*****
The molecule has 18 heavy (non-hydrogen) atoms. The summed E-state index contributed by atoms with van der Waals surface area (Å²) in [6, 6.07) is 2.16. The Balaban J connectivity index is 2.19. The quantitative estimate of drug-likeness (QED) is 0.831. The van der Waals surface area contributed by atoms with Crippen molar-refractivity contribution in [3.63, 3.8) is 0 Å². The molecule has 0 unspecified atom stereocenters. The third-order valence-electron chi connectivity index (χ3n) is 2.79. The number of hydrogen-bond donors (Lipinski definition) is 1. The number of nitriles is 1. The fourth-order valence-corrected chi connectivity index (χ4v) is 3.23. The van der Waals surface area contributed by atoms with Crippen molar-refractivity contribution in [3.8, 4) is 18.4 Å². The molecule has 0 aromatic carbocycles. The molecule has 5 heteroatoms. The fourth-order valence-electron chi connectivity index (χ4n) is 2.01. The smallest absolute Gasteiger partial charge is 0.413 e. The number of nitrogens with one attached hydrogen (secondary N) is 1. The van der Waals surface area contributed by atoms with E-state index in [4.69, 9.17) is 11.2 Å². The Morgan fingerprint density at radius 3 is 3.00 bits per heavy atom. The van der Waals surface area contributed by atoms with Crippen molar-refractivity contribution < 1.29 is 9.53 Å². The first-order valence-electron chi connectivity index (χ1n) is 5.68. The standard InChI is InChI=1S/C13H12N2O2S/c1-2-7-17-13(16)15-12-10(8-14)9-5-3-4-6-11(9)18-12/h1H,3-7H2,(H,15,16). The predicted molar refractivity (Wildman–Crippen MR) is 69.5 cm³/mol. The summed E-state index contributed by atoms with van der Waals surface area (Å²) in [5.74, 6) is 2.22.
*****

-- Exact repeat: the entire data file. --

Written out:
The molecule has 18 heavy (non-hydrogen) atoms. The summed E-state index contributed by atoms with van der Waals surface area (Å²) in [6, 6.07) is 2.16. The Balaban J connectivity index is 2.19. The quantitative estimate of drug-likeness (QED) is 0.831. The van der Waals surface area contributed by atoms with Crippen molar-refractivity contribution in [3.63, 3.8) is 0 Å². The molecule has 0 unspecified atom stereocenters. The third-order valence-electron chi connectivity index (χ3n) is 2.79. The number of hydrogen-bond donors (Lipinski definition) is 1. The number of nitriles is 1. The fourth-order valence-corrected chi connectivity index (χ4v) is 3.23. The van der Waals surface area contributed by atoms with Crippen molar-refractivity contribution in [3.8, 4) is 18.4 Å². The molecule has 0 aromatic carbocycles. The molecule has 5 heteroatoms. The fourth-order valence-electron chi connectivity index (χ4n) is 2.01. The smallest absolute Gasteiger partial charge is 0.413 e. The number of nitrogens with one attached hydrogen (secondary N) is 1. The van der Waals surface area contributed by atoms with E-state index in [4.69, 9.17) is 11.2 Å². The Morgan fingerprint density at radius 3 is 3.00 bits per heavy atom. The van der Waals surface area contributed by atoms with Crippen molar-refractivity contribution < 1.29 is 9.53 Å². The first-order valence-electron chi connectivity index (χ1n) is 5.68. The standard InChI is InChI=1S/C13H12N2O2S/c1-2-7-17-13(16)15-12-10(8-14)9-5-3-4-6-11(9)18-12/h1H,3-7H2,(H,15,16). The predicted molar refractivity (Wildman–Crippen MR) is 69.5 cm³/mol. The summed E-state index contributed by atoms with van der Waals surface area (Å²) in [5.74, 6) is 2.22.